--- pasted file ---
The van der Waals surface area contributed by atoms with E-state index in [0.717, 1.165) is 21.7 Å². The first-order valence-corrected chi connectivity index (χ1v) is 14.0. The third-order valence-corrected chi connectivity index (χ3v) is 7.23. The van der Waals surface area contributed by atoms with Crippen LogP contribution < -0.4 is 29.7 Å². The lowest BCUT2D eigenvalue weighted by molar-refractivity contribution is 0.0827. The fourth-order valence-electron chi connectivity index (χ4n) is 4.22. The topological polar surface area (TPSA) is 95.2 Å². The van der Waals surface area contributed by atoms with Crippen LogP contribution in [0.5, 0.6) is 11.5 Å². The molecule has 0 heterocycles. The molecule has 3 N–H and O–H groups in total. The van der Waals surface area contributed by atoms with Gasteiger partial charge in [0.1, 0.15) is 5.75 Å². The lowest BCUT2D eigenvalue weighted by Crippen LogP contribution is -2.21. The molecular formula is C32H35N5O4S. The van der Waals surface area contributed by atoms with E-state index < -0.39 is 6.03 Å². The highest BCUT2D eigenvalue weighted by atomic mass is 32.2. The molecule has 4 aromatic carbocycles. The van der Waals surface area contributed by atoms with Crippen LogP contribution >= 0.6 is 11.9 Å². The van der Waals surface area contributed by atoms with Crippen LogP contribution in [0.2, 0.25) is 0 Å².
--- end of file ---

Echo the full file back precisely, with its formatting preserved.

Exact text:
The van der Waals surface area contributed by atoms with E-state index in [0.717, 1.165) is 21.7 Å². The first-order valence-corrected chi connectivity index (χ1v) is 14.0. The third-order valence-corrected chi connectivity index (χ3v) is 7.23. The van der Waals surface area contributed by atoms with Crippen LogP contribution < -0.4 is 29.7 Å². The lowest BCUT2D eigenvalue weighted by molar-refractivity contribution is 0.0827. The fourth-order valence-electron chi connectivity index (χ4n) is 4.22. The topological polar surface area (TPSA) is 95.2 Å². The van der Waals surface area contributed by atoms with Crippen LogP contribution in [0.5, 0.6) is 11.5 Å². The molecule has 0 heterocycles. The molecule has 3 N–H and O–H groups in total. The van der Waals surface area contributed by atoms with Gasteiger partial charge in [0.1, 0.15) is 5.75 Å². The lowest BCUT2D eigenvalue weighted by Crippen LogP contribution is -2.21. The molecular formula is C32H35N5O4S. The van der Waals surface area contributed by atoms with E-state index < -0.39 is 6.03 Å². The highest BCUT2D eigenvalue weighted by atomic mass is 32.2. The molecule has 4 aromatic carbocycles. The van der Waals surface area contributed by atoms with Crippen LogP contribution >= 0.6 is 11.9 Å². The van der Waals surface area contributed by atoms with Crippen LogP contribution in [0.2, 0.25) is 0 Å².